Mary Higgins Clark, FCLC ’79, a former Fordham trustee and prolific writer known worldwide as the “Queen of Suspense,” died on Jan. 31 at age 92. Her publisher, Simon & Schuster, said she died of natural causes “surrounded by loving family and friends” in Naples, Florida.
Clark’s page-turners—filled with relatable, often female protagonists—sold more than 100 million copies in the U.S. alone. Her first successful novel, Where Are the Children? (Simon & Schuster, 1975), told the tale of a young mother who changes her identity after she’s accused of killing her son and daughter, only to have her second set of children disappear after she finds a new husband and builds another family. It was the first in a lifelong stream of best sellers—56 in total.
Clark’s own life was itself novel-worthy. The sudden death of her father at age 11 plunged her once-comfortable Bronx family into a precarious financial situation; they lost their house for lack of a few hundred dollars. Then tragedy struck again when her husband suffered a fatal heart attack in 1964, leaving her widowed, at age 37, with five young children. But she continued to try her hand at the suspense stories she’d started writing as a young woman.
Shortly after publishing Where Are the Children?, Clark earned a bachelor’s degree in philosophy at Fordham College at Lincoln Center after five years of night classes. The degree gave her a certain confidence that she had lacked.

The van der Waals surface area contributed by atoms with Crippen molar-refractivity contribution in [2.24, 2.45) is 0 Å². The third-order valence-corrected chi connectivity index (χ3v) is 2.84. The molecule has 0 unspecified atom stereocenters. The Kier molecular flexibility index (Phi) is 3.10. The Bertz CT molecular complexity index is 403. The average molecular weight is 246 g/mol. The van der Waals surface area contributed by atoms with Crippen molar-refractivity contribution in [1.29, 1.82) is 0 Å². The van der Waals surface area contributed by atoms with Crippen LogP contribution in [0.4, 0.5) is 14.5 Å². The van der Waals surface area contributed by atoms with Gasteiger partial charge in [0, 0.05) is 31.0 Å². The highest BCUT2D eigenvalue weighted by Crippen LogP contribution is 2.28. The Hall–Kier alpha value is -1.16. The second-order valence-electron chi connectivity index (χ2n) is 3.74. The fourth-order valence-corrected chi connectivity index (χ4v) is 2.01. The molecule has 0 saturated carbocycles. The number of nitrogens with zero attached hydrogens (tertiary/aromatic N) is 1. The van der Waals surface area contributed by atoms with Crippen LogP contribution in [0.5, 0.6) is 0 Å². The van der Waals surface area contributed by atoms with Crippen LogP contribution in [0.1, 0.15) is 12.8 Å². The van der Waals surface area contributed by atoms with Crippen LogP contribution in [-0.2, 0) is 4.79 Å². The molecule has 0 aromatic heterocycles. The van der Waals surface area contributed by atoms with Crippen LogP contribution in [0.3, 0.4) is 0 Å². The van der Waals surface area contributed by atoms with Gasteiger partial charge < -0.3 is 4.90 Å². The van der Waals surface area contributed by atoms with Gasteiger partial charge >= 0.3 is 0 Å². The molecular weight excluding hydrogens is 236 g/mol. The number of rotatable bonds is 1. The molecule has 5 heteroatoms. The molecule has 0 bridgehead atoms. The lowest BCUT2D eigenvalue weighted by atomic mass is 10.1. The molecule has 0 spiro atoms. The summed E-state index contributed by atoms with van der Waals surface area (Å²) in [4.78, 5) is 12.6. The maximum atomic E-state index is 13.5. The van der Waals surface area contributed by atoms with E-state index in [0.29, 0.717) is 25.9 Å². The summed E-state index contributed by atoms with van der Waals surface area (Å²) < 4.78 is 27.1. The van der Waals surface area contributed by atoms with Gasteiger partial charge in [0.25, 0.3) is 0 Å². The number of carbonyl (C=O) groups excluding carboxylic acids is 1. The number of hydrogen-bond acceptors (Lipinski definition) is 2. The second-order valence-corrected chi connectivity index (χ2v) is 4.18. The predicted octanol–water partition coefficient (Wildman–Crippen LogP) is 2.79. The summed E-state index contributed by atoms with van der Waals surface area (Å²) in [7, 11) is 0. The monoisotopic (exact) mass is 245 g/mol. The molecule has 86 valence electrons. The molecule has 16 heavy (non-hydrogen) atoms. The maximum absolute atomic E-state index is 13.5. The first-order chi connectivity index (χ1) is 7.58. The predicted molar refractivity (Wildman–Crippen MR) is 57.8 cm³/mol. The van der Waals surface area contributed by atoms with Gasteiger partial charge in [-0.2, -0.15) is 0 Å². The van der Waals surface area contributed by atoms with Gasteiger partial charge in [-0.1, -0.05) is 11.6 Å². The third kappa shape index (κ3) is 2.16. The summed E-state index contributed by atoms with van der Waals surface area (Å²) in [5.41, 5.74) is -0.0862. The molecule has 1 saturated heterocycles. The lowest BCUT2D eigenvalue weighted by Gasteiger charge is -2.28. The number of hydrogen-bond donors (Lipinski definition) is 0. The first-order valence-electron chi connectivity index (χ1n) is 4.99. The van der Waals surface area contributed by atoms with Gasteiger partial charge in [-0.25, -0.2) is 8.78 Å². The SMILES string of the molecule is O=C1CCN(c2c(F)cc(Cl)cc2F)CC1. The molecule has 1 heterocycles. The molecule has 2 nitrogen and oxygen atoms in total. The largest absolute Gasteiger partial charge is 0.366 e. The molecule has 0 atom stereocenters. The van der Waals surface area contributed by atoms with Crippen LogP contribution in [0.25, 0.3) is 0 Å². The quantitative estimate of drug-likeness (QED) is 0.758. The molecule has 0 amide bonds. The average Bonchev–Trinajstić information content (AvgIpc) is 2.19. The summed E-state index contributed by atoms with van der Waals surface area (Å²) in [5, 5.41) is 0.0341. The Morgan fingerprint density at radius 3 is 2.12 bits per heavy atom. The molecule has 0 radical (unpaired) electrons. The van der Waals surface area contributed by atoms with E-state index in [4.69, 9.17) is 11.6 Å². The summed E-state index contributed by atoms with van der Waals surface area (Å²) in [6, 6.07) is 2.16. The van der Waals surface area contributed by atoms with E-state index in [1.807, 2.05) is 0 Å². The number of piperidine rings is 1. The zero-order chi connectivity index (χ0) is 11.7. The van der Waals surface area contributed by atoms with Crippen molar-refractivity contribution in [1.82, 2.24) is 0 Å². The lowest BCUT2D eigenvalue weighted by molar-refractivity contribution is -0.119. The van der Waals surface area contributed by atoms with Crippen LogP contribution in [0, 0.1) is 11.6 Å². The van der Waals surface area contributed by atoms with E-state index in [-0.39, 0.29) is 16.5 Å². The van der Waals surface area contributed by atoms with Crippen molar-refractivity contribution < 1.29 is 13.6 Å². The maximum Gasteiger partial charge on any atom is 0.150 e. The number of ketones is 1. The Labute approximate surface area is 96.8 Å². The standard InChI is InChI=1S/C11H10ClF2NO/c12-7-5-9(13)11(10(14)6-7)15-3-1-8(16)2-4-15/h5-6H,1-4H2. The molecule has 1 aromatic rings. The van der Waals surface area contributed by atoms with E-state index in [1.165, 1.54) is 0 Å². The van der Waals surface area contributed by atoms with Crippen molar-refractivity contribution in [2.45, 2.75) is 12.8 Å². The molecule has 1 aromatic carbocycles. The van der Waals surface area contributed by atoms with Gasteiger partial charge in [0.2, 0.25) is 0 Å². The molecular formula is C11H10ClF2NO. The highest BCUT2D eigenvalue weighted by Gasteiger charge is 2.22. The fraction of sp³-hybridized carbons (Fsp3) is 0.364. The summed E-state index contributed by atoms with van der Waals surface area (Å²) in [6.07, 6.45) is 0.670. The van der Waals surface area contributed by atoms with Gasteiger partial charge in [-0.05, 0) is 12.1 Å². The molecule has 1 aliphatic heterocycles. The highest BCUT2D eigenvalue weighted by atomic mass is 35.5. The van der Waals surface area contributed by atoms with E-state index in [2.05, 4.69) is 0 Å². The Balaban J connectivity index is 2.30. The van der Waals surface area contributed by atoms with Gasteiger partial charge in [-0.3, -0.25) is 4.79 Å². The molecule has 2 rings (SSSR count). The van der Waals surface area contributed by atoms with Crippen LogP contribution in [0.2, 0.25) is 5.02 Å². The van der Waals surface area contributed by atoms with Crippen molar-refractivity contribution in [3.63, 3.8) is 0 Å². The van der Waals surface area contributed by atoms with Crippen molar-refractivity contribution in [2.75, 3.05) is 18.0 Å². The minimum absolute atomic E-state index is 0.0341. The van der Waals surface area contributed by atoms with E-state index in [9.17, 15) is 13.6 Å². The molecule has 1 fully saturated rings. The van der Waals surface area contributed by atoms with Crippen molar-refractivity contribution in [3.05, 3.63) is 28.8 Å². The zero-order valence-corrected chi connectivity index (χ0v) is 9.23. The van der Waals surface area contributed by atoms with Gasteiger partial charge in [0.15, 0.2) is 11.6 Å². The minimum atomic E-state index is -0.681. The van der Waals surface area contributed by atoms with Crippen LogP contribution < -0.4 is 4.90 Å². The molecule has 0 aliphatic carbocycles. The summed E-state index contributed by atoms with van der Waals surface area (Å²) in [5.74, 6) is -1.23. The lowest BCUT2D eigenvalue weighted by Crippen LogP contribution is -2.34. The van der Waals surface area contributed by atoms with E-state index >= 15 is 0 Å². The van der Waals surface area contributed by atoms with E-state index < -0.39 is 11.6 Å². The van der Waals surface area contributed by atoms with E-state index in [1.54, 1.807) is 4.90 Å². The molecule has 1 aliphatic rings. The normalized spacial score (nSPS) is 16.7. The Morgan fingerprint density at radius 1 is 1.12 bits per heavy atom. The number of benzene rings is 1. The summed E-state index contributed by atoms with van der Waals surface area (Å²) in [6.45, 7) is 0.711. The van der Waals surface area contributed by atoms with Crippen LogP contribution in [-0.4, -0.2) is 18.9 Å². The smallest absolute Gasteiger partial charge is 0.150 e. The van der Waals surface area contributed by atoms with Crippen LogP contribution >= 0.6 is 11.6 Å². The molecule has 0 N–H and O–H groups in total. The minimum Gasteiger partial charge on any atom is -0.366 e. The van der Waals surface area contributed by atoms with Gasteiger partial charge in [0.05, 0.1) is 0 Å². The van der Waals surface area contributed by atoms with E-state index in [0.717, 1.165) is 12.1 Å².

“I had always missed the fact that I hadn’t matriculated,” she told FORDHAM magazine in 1989.
“I was hanging up the kids’ diplomas, and kept thinking that it wasn’t the same as having my own diploma in hand. I thought of Fordham. My husband had gone there, and I used to go to tea dances at Rose Hill.”
Overnight Success While at Lincoln Center
She attended Fordham College at Lincoln Center because of its proximity to her daytime job at a radio station. In 1978, while a student, she received a million-dollar-plus advance for the hardcover and paperback versions of her new suspense novel A Stranger is Watching (Simon & Schuster, 1977). She immediately replaced her old jalopy with a Cadillac—and she finished her degree.
A spring 1978 FORDHAM magazine piece featured Clark and her newfound success: “These days find her literally winging into her classes at Lincoln Center from all points of the U.S., where she is moving in and out of editorial rooms and television studios on interview and talk show tours to promote her latest piece of fiction. She has also moved in with the Beautiful People. Last week People Weekly chronicled her rise to literary fame and fortune in a two-page spread, and also quoted her ecstatic comment about her new apartment facing Central Park. (‘Every Irish-Catholic girl from the Bronx wants to have an apartment on Central Park South.’)”